I really, really wanted to know the truth. So it was the first time in my life I ever prayed like this, with all the faith I had. I prayed for two weeks. Then one night I went to sleep and received a vision of the Father and Jesus Christ. I mean, I actually seen them! They were standing there and their feet weren’t touching the ground. When I looked upon them I could see the fire of eternity burning within them!

Sheera, On Fire in Baltimore:

Well, let me tell you; let me tell you what I saw…The street was like glass, and it looked like God was sitting on a throne. It was so beautiful, so beautiful to see! He had on red—well, I guess it was Jesus with the red—so he had on white and it was amazing! So, so amazing that I had a dream like that.” Sheera pauses and moistens her lips, and I’m expecting her to tell me the significance of the dream; instead, she moves on. “So I’ve just had strange things happen to me before I joined the church. A lot of things I hear now in church are things I heard before. It was like, preparing me—even when I was a kid in South Carolina I was preparing, preparing for the Church.

Sage Volkman, The Ensign:

When Sage was first wheeled into the burn unit, the medical staff had little hope that she would make it through the night. “They gave her a 10-percent chance of living,” Michael remembers. She had third- and fourth-degree burns on her face, arms, chest, and legs. Her nose and one ear had been melted off. Her fingers were so charred that they would have to be amputated. She lost 35 percent of her eyelids. One lung had collapsed, and another was barely functioning; a quart of soot would be extracted from them.
She was also in a coma.
Somehow, Sage hung on to life, and two days later the doctors felt she was strong enough to receive the first of what would eventually be eight skin grafts. Then she developed pneumonia.
“All we did those first ten days was cry and pray,” says Michael.
…Both Michael and Denise credit Sage’s survival to the skill of the medical staff who attended her and to the faith and prayers of the members of their new church.
“We found out immediately what the Church was all about,” Michael says. “The ward held some special fasts—we didn’t even know what a fast was at the time—and many people came to give their support. Sage received many priesthood blessings.”
One of the first blessings was given by Robert DeBuck. “When Robert blessed her,” his wife, Ruth, recalls, “he told her to go where it was safe—into Heavenly Father’s arms. We lived for a long time on faith in that blessing. We believe that’s where she was.”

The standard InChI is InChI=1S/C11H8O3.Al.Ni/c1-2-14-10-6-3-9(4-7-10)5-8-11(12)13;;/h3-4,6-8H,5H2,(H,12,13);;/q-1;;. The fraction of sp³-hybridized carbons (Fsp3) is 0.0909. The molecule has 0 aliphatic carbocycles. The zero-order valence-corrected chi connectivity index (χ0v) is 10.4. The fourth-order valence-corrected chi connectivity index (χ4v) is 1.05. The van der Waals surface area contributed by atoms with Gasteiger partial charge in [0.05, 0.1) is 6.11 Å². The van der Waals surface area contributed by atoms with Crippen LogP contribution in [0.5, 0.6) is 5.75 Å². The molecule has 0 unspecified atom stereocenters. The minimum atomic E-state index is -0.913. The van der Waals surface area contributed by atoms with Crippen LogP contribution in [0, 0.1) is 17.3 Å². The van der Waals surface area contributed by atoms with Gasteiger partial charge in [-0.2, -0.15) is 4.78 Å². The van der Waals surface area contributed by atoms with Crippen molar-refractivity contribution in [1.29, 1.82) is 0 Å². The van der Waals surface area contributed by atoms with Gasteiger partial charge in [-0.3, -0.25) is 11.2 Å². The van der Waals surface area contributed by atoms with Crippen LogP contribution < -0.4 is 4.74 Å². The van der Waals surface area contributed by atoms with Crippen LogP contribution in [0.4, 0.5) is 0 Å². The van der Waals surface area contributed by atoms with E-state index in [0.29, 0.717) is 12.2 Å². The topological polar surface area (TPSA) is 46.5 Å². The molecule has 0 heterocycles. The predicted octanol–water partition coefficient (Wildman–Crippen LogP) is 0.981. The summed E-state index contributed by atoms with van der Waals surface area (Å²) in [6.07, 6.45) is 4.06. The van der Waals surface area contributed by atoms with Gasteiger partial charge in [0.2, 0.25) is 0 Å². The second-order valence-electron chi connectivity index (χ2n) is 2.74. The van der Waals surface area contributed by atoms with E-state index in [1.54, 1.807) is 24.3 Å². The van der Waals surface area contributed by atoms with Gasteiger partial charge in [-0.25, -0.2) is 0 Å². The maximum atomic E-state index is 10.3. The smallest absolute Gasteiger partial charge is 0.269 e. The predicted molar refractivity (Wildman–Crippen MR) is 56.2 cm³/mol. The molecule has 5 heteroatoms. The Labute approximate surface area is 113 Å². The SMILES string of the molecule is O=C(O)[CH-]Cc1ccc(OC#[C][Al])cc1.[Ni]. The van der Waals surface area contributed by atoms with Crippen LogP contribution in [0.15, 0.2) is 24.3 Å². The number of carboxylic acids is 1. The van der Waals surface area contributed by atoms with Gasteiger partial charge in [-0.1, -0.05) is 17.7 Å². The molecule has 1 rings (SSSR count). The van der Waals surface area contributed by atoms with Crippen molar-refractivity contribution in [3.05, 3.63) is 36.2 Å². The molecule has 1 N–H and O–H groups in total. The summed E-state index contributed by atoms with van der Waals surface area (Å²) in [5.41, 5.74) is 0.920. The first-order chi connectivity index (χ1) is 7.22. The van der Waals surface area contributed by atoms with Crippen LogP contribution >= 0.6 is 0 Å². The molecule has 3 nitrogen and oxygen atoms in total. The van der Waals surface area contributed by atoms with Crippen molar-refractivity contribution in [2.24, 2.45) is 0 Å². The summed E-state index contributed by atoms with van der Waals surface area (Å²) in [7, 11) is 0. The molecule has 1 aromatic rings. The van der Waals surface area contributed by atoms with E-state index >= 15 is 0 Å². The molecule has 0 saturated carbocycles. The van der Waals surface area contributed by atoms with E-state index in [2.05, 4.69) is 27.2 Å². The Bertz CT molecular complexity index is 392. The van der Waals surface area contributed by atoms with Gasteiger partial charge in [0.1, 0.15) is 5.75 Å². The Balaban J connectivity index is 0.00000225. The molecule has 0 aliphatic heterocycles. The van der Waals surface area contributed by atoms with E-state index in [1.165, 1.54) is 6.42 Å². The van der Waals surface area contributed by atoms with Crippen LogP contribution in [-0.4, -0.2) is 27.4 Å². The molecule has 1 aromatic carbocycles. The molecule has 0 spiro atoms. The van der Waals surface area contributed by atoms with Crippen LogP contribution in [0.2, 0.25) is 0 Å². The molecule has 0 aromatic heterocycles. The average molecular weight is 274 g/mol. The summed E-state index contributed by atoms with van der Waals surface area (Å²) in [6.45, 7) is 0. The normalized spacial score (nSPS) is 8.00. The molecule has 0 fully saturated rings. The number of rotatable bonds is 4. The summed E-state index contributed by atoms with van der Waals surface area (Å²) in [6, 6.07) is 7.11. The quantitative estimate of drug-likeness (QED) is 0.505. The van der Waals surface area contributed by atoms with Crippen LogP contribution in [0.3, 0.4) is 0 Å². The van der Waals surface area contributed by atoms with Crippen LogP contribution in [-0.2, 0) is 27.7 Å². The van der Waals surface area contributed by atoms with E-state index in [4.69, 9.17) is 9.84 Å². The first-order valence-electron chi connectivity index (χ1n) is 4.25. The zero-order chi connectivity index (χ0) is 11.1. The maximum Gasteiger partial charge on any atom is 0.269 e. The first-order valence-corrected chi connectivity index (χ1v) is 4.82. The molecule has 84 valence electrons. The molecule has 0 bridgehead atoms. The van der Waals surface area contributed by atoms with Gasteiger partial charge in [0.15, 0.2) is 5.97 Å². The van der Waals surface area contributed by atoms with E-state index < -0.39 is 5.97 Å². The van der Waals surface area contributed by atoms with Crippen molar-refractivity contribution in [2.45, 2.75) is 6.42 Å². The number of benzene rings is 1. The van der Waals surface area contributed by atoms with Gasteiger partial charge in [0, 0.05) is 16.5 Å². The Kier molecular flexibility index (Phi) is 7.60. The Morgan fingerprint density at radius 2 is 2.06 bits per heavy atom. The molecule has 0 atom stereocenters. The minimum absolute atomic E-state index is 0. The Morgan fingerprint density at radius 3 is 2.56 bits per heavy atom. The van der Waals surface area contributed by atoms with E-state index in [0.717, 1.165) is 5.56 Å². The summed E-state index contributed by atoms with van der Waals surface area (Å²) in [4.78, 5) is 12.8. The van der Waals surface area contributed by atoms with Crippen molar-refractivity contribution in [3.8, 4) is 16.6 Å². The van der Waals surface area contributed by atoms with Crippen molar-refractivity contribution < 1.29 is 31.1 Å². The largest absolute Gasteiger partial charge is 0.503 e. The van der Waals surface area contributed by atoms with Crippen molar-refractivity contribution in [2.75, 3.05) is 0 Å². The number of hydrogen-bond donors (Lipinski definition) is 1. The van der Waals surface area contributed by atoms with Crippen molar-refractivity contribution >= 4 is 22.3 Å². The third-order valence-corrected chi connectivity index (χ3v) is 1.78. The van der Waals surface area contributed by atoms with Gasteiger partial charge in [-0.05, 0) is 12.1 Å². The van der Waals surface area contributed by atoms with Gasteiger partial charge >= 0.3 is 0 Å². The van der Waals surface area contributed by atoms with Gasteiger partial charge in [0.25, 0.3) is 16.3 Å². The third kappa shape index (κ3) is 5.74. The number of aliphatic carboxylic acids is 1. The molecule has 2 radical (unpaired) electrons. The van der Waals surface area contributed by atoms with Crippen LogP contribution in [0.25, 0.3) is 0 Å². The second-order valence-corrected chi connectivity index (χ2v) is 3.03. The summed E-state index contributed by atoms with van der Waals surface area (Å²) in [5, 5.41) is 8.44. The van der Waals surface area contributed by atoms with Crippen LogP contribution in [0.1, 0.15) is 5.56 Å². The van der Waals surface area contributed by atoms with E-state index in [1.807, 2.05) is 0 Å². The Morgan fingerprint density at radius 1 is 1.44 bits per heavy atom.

Months later, Sage gave evidence of the efficacy of that faith. One day Denise asked her if she remembered anything at all during those first six weeks. Sage said she remembered being with Jesus.
A little skeptical, her mother asked, “What did he say?”
“He just held me and told me he was sorry that I was hurt. He told me he loved me,” Sage replied.
“What did you say?”
“I told him I loved him, too. I said I wanted to stay, but he told me I had things to do. Then he was gone.”

Mary Williams:

One day I returned home from work. It had been a particularly difficult day, and I felt the burdens of the world. I was extremely fatigued, emotionally and physically. I had not been home long when I felt impressions of the still small voice that I should go to the home of a woman that I had visit-taught for a number of years.

She had been inactive for many years. Many times I would try to visit her, but I was often unsuccessful in my attempts. On the few occasions when I was able to visit her, I came to know that she had a strong belief in a Heavenly Father but had been offended many years previously and had difficulty with some of the teachings of the Church. When I felt impressed that I should go to her home, my first response was, “Not tonight. I am so tired. It can wait until tomorrow.” But, as is often the case, the impressions continued to come more strongly.

Finally I drove to her home, thinking, “Why am I doing this? She probably won’t answer the door.” I knocked on the door, and soon the door opened. I could tell she was extremely distraught. She invited me in. Her first words were, “How did you know to come?”I responded that the promptings had been there. For the next several hours we talked about her desperate family situation, her suicidal feelings, and her sense of hopelessness. I prayed that I might know how to comfort her as the Savior would do.

The words came, the promptings came, and I began to see a calm come to her. That night forever changed my relationship with her and forever changed my relationship with the Savior. Now I never have trouble getting into her home or making contact with her. I no longer question the Spirit’s promptings when they come, for I recognize them more clearly. We have had many opportunities for gospel conversation.

What did I learn about the Savior that night? I learned that He loved this dear sister regardless of her current standing in the Church. I learned how He comforted as I listened to the promptings I received as I talked with her. Did I know my Savior better after that night? Yes! I learned the Savior trusted me enough to let me participate as He met her needs.

Giorgia Murgia:

One day when I was seven years old, in my father’s place came a man with a somber face who stood at the door and told us that my father had been killed in an accident.

That day I was silent. I looked at my four-year-old brother and my mother, so young and alone, and I did not cry. I didn’t think it could be true, so I went to the window and stared at the street. I began to feel an unbearable force pressing down on my shoulders, a weight that would not let me breathe normally, a pressure that oppressed me.